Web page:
At National WWII Museum in New Orleans
The National WWII Museum in New Orleans has opened The Go for Broke Spirit: Legacy in Portraits, a new special exhibit. It explores the service, patriotism and legacy of the second-generation Japanese American, or Nisei, men and women who, in the face of prejudice and incarceration, risked their lives to advance the Allied effort in World War II.
The exhibit showcases a selection of photographer Shane Sato’s powerful portraits of Japanese American WWII veterans, supplemented with artifacts and oral histories from the Museum’s collection.
The Go for Broke Spirit: Legacy in Portraits will be unveiled at an opening reception on Thursday, June 29 at 5:00 p.m., and the exhibit will be on display in The Joe W. & Dorothy D. Brown Foundation Special Exhibit Gallery through March 31, 2024. Support for this exhibit comes from Catherine and David Edwards.
Sato’s first-of-its-kind portrait series features Nisei WWII veterans who served with the segregated 442nd Regimental Combat Team and its component unit, the 100th Infantry Battalion; in the Women’s Army Corps; or as translators and interpreters with the Military Intelligence Service. As a Japanese American himself, Sato saw in his work an invaluable opportunity to “carry the torch” of his forebears and use his talents to tell their unique stories and shared experiences. The portraits, which range from serious to spirited, somber to stoic, highlight the distinct personalities of these men and women.
“During World War II, ‘Go for Broke’ served as the motto for the 100th/442nd. The regiment lived up to those words and remains the most decorated unit for its size and length of service in US Army history,” said Associate Curator Chase Tomlin. “Sato has captured the Nisei veterans’ ‘Go for Broke’ spirit of compassion, dedication and resilience with his meaningful photography.”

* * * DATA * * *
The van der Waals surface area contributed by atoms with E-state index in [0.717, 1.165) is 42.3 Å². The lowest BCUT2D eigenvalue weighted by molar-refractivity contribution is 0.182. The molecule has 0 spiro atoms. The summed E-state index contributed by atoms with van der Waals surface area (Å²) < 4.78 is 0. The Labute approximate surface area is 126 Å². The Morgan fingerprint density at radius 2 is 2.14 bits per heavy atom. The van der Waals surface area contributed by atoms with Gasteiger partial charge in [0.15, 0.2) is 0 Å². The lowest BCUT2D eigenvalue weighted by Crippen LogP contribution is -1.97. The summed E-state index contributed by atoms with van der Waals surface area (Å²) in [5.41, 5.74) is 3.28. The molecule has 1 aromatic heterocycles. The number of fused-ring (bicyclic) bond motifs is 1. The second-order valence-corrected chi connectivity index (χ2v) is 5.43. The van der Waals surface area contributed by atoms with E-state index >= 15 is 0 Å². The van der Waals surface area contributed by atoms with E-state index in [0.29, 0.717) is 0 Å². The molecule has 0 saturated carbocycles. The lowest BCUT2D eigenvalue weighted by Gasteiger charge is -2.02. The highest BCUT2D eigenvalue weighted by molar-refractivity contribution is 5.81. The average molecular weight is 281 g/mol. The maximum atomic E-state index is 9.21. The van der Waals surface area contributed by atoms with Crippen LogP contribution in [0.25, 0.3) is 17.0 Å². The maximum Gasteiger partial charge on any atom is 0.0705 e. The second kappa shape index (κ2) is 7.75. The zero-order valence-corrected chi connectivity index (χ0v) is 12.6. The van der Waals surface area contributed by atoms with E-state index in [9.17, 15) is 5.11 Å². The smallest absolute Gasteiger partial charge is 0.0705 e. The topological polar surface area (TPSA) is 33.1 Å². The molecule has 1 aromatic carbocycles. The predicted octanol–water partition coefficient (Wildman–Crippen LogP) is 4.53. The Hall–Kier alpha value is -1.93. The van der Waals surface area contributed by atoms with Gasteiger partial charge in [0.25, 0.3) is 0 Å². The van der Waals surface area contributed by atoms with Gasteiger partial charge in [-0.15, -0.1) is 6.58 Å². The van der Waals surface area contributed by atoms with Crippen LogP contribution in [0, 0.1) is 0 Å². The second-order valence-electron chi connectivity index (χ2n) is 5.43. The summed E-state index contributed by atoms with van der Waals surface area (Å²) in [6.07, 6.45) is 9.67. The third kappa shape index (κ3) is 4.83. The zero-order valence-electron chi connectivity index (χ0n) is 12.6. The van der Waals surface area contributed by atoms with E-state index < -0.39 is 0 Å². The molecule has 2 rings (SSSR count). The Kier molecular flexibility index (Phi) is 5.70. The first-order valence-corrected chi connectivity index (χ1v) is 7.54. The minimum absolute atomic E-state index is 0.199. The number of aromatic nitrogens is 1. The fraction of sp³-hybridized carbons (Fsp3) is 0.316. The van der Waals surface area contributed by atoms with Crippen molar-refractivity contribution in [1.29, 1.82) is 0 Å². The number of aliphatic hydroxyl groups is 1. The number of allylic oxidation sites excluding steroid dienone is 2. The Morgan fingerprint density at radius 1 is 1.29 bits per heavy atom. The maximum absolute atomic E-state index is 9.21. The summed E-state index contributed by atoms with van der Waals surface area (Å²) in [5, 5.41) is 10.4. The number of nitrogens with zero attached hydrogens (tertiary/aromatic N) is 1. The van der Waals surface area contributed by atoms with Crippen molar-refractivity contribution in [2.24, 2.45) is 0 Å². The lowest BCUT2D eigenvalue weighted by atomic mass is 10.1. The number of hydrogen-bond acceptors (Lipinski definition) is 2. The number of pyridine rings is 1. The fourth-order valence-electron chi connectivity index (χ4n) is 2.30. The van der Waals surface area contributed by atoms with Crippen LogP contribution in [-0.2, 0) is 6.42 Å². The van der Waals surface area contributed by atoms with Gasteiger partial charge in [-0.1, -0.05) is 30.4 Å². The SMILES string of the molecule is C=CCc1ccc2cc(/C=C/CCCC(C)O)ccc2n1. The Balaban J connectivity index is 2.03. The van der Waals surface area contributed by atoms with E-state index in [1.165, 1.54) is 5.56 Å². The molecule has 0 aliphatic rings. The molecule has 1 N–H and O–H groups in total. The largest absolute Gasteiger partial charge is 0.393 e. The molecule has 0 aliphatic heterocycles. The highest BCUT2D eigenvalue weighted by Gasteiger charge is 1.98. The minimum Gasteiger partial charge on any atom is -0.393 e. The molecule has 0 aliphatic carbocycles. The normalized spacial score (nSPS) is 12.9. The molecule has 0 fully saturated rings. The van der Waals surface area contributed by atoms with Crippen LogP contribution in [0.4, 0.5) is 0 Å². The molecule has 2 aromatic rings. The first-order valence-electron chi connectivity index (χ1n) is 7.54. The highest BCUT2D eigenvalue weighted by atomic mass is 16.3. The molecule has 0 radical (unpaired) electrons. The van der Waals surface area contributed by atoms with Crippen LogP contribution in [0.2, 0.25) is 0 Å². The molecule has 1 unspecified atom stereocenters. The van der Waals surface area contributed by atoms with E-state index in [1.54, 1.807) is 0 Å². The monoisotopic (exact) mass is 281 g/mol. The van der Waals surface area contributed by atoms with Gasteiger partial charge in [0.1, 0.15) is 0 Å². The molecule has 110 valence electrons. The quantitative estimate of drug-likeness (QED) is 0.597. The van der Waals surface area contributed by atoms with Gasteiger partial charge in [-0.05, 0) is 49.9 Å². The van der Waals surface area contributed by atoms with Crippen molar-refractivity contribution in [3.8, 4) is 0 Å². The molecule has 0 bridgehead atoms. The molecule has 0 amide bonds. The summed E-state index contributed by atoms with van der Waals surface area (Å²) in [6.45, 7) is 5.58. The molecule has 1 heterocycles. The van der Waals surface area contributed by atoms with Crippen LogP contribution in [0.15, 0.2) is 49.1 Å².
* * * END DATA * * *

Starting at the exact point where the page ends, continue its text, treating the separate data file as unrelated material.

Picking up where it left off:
The exhibit examines the exclusion and incarceration of thousands of people of Japanese descent in the United States, in the wake of Pearl Harbor through Executive Order 9066, as well as Japanese Americans’ continued patriotism despite discrimination, delving into Nisei servicemembers’ training and missions.
The Go for Broke Spirit: Legacy in Portraits also explores the postwar lives of Japanese American veterans. Decades after their service, 20 Distinguished Service Crosses awarded to members of the 100th/442nd were upgraded to Medals of Honor in June 2000; Congress in 2011 honored the Nisei who served in the 100th/442nd and the MIS with the Congressional Gold Medal. Several of these prestigious awards, including the Medal of Honor awarded to 100th Infantry Battalion Second Lieutenant Yeiki Kobashigawa, are included in the exhibit, alongside oral histories reflecting on the legacy of Japanese American servicemembers.
“The National WWII Museum is proud to display these portraits and explore the stories of these Japanese American veterans who, once deemed second-class citizens, risked everything to fight for their country and collectively changed how many viewed the Japanese American community,” Tomlin said.
Shane Sato is a professional photographer based in Los Angeles, California. His project to capture the moving portraits of Nisei WWII veterans began over two decades ago, culminating in a set of coffee table books, The Go For Broke Spirit: Portraits of Courage and The Go For Broke Spirit: Portraits of Legacy, featuring photographs of more than 150 Japanese American veterans.
The National WWII Museum tells the story of the American experience in the war that changed the world—why it was fought, how it was won, and what it means today—so that all generations will understand the price of freedom and be inspired by what they learn. Dedicated in 2000 as The National D-Day Museum and now designated by Congress as America’s National WWII Museum, the institution celebrates the American spirit, teamwork, optimism, courage and sacrifices of the men and women who fought on the battlefront and served on the Home Front. For more information on Tripadvisor’s #1 New Orleans attraction, call 877-813-3329 or 504-528-1944 or visit nationalww2museum.org.